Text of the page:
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Sacco and Vanzetti case

Tom Collins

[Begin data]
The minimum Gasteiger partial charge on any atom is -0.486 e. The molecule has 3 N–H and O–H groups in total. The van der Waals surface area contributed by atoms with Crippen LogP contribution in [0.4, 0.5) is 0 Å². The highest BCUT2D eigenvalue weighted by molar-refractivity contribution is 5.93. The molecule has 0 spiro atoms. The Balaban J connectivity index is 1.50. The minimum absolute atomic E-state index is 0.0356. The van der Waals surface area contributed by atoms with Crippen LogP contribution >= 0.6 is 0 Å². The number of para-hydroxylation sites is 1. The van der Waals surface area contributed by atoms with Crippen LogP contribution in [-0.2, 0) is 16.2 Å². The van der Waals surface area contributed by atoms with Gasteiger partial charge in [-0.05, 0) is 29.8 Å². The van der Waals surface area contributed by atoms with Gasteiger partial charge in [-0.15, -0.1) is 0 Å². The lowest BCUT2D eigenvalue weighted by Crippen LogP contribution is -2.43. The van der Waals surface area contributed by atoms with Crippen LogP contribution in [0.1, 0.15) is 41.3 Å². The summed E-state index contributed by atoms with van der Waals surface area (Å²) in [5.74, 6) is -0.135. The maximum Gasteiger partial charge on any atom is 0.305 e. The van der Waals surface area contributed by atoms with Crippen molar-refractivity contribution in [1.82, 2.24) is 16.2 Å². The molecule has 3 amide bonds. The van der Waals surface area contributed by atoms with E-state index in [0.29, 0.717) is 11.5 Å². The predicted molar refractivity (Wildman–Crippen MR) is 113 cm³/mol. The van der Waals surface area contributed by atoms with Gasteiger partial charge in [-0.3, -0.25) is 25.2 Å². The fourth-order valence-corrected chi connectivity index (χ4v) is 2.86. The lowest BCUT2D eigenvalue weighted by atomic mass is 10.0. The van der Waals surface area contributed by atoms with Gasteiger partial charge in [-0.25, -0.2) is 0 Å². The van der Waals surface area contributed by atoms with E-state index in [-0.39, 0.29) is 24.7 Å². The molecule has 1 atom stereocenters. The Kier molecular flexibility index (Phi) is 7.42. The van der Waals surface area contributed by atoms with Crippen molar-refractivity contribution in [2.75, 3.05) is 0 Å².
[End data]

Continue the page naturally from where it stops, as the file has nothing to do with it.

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Nicola Sacco (1891–1927) and Bartolomeo Vanzetti (1888–1927) were Italian immigrant laborers and anarchists whose conviction in a murder case in the United States in 1921 aroused international controversy. The pair were accused of the armed robbery and murder of a company paymaster and his security guard outside a shoe factory in South Braintree, Massachusetts in 1920. Although their trial featured muddled eyewitness testimony and inconclusive ballistics evidence, the men were found unanimously guilty by a jury and sentenced to death by Massachusetts Superior Court Judge Webster Thayer. The verdict galvanized leftists, who denounced the trial as a miscarriage of justice tinged by anti-immigrant and anti-radical prejudice. Organizations such as the grassroots Sacco-Vanzetti Defense Committee and the Communist Party-backed International Labor Defense undertook mass publicity campaigns arguing for a new trial. The Sacco and Vanzetti case became a cause cèlébre among intellectuals and artists, including Albert Einstein, Anatole France, and Upton Sinclair . Harvard law professor (and future US Supreme Court justice) Felix Frankfurter led an effort by university faculty members, law students, and noted attorneys to overturn the verdict. Sacco and Vanzetti were household names in Latin America, where workers held solidarity rallies; American embassies and consulates in Europe received ... log in or subscribe to read full text

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